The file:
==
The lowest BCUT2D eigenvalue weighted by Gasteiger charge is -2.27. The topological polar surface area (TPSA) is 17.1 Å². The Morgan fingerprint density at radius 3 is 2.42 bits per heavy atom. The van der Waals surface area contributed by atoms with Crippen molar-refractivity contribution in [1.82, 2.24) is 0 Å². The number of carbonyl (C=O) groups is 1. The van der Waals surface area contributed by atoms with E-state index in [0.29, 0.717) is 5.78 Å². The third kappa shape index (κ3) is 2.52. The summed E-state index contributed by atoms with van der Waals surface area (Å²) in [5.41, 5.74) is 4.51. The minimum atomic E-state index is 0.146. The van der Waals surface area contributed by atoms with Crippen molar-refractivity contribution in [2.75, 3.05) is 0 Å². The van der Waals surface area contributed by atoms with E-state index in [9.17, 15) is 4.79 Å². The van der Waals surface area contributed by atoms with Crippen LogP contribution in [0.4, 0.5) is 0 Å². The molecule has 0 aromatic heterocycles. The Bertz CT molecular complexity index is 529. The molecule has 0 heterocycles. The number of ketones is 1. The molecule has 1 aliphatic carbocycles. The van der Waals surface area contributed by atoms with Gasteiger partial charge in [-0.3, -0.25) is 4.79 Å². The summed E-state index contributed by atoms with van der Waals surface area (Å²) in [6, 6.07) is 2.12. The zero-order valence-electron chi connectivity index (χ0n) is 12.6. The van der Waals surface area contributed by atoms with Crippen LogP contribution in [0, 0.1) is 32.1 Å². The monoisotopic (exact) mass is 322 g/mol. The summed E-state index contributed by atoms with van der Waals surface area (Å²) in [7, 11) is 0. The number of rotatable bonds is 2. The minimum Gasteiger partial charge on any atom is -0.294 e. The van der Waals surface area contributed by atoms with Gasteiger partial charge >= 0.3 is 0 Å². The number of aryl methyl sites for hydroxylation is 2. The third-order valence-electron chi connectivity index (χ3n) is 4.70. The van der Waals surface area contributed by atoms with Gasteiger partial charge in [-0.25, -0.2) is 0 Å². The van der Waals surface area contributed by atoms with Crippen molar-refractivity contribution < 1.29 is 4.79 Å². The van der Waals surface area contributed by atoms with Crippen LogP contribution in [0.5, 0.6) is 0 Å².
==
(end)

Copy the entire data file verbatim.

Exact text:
The lowest BCUT2D eigenvalue weighted by Gasteiger charge is -2.27. The topological polar surface area (TPSA) is 17.1 Å². The Morgan fingerprint density at radius 3 is 2.42 bits per heavy atom. The van der Waals surface area contributed by atoms with Crippen molar-refractivity contribution in [1.82, 2.24) is 0 Å². The number of carbonyl (C=O) groups is 1. The van der Waals surface area contributed by atoms with E-state index in [0.29, 0.717) is 5.78 Å². The third kappa shape index (κ3) is 2.52. The summed E-state index contributed by atoms with van der Waals surface area (Å²) in [5.41, 5.74) is 4.51. The minimum atomic E-state index is 0.146. The van der Waals surface area contributed by atoms with Crippen molar-refractivity contribution in [2.75, 3.05) is 0 Å². The van der Waals surface area contributed by atoms with E-state index in [9.17, 15) is 4.79 Å². The van der Waals surface area contributed by atoms with Crippen LogP contribution in [0.4, 0.5) is 0 Å². The molecule has 0 aromatic heterocycles. The Bertz CT molecular complexity index is 529. The molecule has 0 heterocycles. The number of ketones is 1. The molecule has 1 aliphatic carbocycles. The van der Waals surface area contributed by atoms with Gasteiger partial charge in [-0.3, -0.25) is 4.79 Å². The summed E-state index contributed by atoms with van der Waals surface area (Å²) in [6, 6.07) is 2.12. The zero-order valence-electron chi connectivity index (χ0n) is 12.6. The van der Waals surface area contributed by atoms with Crippen LogP contribution in [0, 0.1) is 32.1 Å². The monoisotopic (exact) mass is 322 g/mol. The summed E-state index contributed by atoms with van der Waals surface area (Å²) in [7, 11) is 0. The number of rotatable bonds is 2. The minimum Gasteiger partial charge on any atom is -0.294 e. The van der Waals surface area contributed by atoms with Gasteiger partial charge >= 0.3 is 0 Å². The number of aryl methyl sites for hydroxylation is 2. The third-order valence-electron chi connectivity index (χ3n) is 4.70. The van der Waals surface area contributed by atoms with Gasteiger partial charge in [-0.25, -0.2) is 0 Å². The van der Waals surface area contributed by atoms with Crippen molar-refractivity contribution < 1.29 is 4.79 Å². The van der Waals surface area contributed by atoms with Crippen LogP contribution in [0.5, 0.6) is 0 Å².